Pro athletes understand the value of sleep as a recovery tool. LeBron James supposedly sleeps 10 to 11 hours each night. You might not be an elite athlete, but you can still use sleep to improve your performance in the gym, at work and at home.
Most Americans fail to get sufficient sleep. In fact, a lot of adults are proud that they sleep only 4 or 5 hours each night, choosing to power the way through their days with huge caffeinated drinks. Over time, though, that sleep deficit will hurt your performance physically, mentally and emotionally.
Here are seven easy tips you can use to improve your sleep and your performance in every area of life.
Turn all screens off 60 minutes before you go to bed.
TVs, computers, phones, tablets and video games all emit a blue light that disrupts our circadian rhythms and interferes with our sleep. Turn off all of these devices at least an hour before bed. Instead, read a book or spend time with your family. If you really must use one of these devices, consider blue light-filtering glasses or night modes on these devices to turn down the brightness and blue light.
Make your bedroom completely dark.
Get rid of any TVs in the bedroom. Having them on while you try to sleep will impair the quality of your sleep. But go one step further. Remove anything that emits light at all. Look for any devices with power indicators that light up. Consider blackout curtains that block light from the outside coming through your windows. And definitely place your phone in another room while you sleep.
Don’t eat within two to three hours of going to bed.
Work, exercise and our social lives sometimes get in the way of a set schedule for eating dinner. Try to eat early enough that you fully digest your food before you go to sleep. Sleep experts worry that a hearty meal right before bed could negatively impact the quality of your sleep.
Tips for better sleep and recovery
Don’t drink any caffeine in the afternoon or evening.
Try to gradually decrease the amount of caffeine you drink on a daily basis. If you must have your cup of joe, drink it in the morning. It takes many hours for the effects of caffeine to leave your system. A late afternoon trip to Starbucks could keep you awake much later than you intended.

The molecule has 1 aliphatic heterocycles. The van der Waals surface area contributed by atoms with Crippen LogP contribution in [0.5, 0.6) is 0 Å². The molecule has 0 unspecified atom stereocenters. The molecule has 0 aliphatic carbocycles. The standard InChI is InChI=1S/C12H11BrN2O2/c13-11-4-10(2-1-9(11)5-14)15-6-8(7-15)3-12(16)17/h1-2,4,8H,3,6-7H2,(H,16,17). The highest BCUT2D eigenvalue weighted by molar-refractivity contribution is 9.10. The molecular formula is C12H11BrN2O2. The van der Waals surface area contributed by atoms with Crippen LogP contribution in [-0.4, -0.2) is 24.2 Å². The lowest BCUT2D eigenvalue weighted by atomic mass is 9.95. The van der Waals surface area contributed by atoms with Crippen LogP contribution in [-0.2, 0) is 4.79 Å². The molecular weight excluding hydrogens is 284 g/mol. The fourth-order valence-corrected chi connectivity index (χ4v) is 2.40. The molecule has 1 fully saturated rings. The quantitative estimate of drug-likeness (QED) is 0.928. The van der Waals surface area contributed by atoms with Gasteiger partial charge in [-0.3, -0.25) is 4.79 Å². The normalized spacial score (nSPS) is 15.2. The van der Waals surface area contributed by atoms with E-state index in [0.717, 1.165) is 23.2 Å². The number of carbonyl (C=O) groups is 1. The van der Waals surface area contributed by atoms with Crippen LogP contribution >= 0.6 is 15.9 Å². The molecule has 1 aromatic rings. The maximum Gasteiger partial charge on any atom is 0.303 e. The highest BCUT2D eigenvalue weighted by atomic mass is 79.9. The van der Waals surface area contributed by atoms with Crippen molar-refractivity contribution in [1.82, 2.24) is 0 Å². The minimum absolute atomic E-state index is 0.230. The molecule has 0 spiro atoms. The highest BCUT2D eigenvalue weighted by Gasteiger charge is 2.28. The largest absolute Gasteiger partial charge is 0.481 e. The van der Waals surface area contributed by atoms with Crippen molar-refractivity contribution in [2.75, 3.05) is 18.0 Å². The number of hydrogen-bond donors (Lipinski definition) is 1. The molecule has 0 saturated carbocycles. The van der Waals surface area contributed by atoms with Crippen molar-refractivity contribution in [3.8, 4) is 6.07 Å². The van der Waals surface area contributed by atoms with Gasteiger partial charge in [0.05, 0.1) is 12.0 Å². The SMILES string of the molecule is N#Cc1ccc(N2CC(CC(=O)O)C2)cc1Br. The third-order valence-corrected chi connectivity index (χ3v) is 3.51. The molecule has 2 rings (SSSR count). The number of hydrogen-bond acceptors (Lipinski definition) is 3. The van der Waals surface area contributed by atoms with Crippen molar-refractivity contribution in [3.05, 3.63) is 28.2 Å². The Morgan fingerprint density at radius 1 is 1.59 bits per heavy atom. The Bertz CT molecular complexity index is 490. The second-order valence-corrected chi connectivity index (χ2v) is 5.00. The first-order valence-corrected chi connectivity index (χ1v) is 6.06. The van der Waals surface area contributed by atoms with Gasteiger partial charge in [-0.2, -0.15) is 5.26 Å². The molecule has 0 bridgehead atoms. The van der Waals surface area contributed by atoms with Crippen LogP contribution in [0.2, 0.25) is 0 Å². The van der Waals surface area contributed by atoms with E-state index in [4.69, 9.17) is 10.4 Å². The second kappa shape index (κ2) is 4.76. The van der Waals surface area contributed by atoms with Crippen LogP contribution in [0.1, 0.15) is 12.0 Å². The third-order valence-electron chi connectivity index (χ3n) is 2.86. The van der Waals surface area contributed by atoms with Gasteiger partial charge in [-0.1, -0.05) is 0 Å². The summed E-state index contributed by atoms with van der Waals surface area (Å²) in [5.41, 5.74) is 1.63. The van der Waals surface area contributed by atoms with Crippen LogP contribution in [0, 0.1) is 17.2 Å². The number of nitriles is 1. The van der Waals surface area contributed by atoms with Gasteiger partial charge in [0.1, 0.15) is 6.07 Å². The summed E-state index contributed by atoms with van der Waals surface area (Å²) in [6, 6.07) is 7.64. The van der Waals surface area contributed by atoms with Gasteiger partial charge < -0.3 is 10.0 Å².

Don’t do anything other than sleep, get dressed and have sex in your bedroom.
Get your brain accustomed to think of the bedroom as a place only for sleep. If you do other activities in your bedroom, such as text, check email or watch television, your brain won’t feel like falling asleep. Once you only use your bedroom for sleep, sex and getting dressed, your brain will go into a mode to prepare for sleep when you enter.
Set the same bedtime and wake time every night.
It’s important that you establish a routine for your sleep and that you stick to it. Start by setting a time to wake up every day that accounts for everything you need to do in the morning before work. Then makes sure to get up at that time every day, even on weekends. Don’t hit the snooze button, either. Then establish a consistent time to go to bed every night, preferably one that gives you enough sleep cycles (next tip).
Focus on 90-minute sleep cycles.
Rather than focusing on getting 6 or 8 hours of sleep, focus on how many 90-minute sleep cycles you get. 90 minutes is the time it takes to go through one complete sleep revolution. Instead of trying to get 8 hours of sleep, aim for five 90-minute cycles (essentially 7.5 hours). If you can’t get to bed at your scheduled time, go to bed at the time that would make your next sleep cycle. If you wake up at 6 AM each day, you could set your bedtime at 10:30 PM each night to get five sleep cycles. If you are out past 10:30, then go to bed at midnight to get 4 full cycles. See Nick Littlehales, the sport sleep coach, for much more information on 90-minute cycles.